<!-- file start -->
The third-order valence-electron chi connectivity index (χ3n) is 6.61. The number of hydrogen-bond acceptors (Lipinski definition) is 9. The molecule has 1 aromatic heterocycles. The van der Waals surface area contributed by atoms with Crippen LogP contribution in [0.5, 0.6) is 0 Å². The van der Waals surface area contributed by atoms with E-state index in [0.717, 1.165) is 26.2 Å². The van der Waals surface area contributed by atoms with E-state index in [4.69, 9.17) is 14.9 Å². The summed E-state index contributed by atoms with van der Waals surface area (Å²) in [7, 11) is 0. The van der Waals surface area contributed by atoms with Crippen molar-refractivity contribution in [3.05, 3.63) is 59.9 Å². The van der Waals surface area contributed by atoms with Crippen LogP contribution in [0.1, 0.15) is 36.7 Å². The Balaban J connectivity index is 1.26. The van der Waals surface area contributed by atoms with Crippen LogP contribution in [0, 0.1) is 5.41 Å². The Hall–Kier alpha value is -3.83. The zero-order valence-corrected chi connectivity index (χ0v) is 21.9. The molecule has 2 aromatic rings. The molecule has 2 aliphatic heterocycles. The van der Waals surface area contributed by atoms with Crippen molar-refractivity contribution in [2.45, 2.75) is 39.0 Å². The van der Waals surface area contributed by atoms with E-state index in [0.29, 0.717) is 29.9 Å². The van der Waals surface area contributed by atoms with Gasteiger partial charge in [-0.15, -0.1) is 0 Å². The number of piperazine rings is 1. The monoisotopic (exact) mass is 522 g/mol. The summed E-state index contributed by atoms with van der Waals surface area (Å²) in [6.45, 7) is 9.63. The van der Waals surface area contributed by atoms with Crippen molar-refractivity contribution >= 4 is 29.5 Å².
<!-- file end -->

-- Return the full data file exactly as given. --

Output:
The third-order valence-electron chi connectivity index (χ3n) is 6.61. The number of hydrogen-bond acceptors (Lipinski definition) is 9. The molecule has 1 aromatic heterocycles. The van der Waals surface area contributed by atoms with Crippen LogP contribution in [0.5, 0.6) is 0 Å². The van der Waals surface area contributed by atoms with E-state index in [0.717, 1.165) is 26.2 Å². The van der Waals surface area contributed by atoms with E-state index in [4.69, 9.17) is 14.9 Å². The summed E-state index contributed by atoms with van der Waals surface area (Å²) in [7, 11) is 0. The van der Waals surface area contributed by atoms with Crippen molar-refractivity contribution in [3.05, 3.63) is 59.9 Å². The van der Waals surface area contributed by atoms with Crippen LogP contribution in [0.1, 0.15) is 36.7 Å². The Balaban J connectivity index is 1.26. The van der Waals surface area contributed by atoms with Crippen LogP contribution in [0, 0.1) is 5.41 Å². The Hall–Kier alpha value is -3.83. The zero-order valence-corrected chi connectivity index (χ0v) is 21.9. The molecule has 2 aromatic rings. The molecule has 2 aliphatic heterocycles. The van der Waals surface area contributed by atoms with Crippen molar-refractivity contribution in [2.45, 2.75) is 39.0 Å². The van der Waals surface area contributed by atoms with E-state index in [0.29, 0.717) is 29.9 Å². The van der Waals surface area contributed by atoms with Gasteiger partial charge in [-0.15, -0.1) is 0 Å². The number of piperazine rings is 1. The monoisotopic (exact) mass is 522 g/mol. The summed E-state index contributed by atoms with van der Waals surface area (Å²) in [6.45, 7) is 9.63. The van der Waals surface area contributed by atoms with Crippen molar-refractivity contribution >= 4 is 29.5 Å².